Spotlight on Economics: The fiscal cliff and taxmageddon

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Two months ago, the International Monetary Fund (IMF) issued its outlook for the world economy during 2013. The IMF identified two major obstacles to worldwide economic growth: The U.S. “fiscal cliff” and sovereign debt problems in the Eurozone (See “Spotlight on Economics,” April 11, 2012, here

Some writers have used the term “fiscal cliff” to refer to the increase in taxes (approximately $500 billion annually) and decrease in government outlays (approximately $100 billion annually) that are scheduled to begin on Jan. 1, 2013. Because most of the scheduled changes in fiscal policy result from higher taxes, some writers term it “taxmageddon.”

Specifically, the 2 percent payroll tax cut and the alternative minimum tax (AMT) patch will expire. There will be increases in marginal tax rates and tax rates on qualified dividends and long-term capital gains. There also will be a larger marriage penalty, a reduction in exemptions for estate taxes and new taxes imposed by the 2010 Patient Protection and Affordable Care Act (Obamacare).

The fiscal cliff arises because Congress and the president often have enacted legislation that temporarily changed fiscal policies rather than enact legislation that would fix the long-term budget and national debt problems permanently. Examples include legislation enacted in December 2010, August 2011 (controversy regarding raising the ceiling on national debt) and December 2011.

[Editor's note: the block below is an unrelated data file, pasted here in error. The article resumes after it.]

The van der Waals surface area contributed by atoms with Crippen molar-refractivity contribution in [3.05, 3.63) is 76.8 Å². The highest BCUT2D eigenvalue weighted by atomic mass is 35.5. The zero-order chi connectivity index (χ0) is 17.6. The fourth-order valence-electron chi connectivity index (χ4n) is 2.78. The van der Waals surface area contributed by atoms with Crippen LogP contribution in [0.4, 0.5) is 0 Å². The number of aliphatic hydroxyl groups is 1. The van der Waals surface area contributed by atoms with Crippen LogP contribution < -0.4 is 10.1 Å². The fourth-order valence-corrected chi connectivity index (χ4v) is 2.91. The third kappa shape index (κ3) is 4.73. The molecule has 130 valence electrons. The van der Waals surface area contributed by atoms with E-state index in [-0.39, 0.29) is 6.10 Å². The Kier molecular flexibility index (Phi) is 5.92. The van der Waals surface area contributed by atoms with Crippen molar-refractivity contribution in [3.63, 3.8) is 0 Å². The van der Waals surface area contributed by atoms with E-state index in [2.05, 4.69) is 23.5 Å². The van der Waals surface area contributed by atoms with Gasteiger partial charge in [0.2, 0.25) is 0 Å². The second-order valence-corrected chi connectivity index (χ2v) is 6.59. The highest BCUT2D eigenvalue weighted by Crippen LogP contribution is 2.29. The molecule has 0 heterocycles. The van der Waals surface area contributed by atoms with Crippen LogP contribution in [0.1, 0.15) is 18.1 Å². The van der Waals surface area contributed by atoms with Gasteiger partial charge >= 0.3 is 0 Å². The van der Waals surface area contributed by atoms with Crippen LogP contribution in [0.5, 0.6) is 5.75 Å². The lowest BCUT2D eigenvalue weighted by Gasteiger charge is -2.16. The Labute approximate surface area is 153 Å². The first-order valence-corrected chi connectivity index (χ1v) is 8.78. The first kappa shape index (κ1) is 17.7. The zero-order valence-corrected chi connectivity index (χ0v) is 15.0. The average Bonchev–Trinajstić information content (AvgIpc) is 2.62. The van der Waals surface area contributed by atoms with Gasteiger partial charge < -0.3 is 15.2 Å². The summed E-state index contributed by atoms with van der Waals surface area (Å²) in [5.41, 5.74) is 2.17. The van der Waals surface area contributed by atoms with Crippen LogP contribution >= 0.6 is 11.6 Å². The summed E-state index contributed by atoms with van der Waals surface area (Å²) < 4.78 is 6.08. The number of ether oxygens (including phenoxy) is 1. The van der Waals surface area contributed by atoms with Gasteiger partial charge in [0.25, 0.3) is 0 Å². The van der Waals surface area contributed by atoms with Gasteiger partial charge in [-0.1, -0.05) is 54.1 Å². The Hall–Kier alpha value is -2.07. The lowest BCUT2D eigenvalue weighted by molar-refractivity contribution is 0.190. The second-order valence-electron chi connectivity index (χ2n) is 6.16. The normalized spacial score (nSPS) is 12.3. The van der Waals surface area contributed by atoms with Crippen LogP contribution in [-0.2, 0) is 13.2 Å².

The threat of the fiscal cliff already has increased uncertainty, so some businesses have postponed investment decisions to buy new equipment and buildings, thereby significantly contributing to the slow growth of real gross domestic product during the second and third quarters of 2012.

The Congressional Budget Office predicts unemployment will increase and the U.S. will fall into another recession unless Congress and the president enact legislation to prevent the fiscal cliff.

The immediate negative impact on aggregate demand mostly will come from the expiration of the reduced payroll taxes and the approximate 30 million taxpayers who will pay higher 2012 federal income taxes because they will be subject to the AMT. Indeed, the Internal Revenue Service (IRS) has stated that without the AMT patch, it will have to delay tax refunds. In addition, the long-term unemployed will lose the temporary extension of their unemployment benefits.

Other economists are less pessimistic because they see more of a slope than a cliff because not all changes will affect spending immediately. Many tax increases will affect taxes owed at the end of 2013, thus the economic impact may depend on how quickly the IRS changes tax withholding.

Most likely Congress and the president once again will enact a temporary fix rather than deal with the nation’s long-term fiscal problems, which would require a comprehensive reform of the tax system and entitlement programs.



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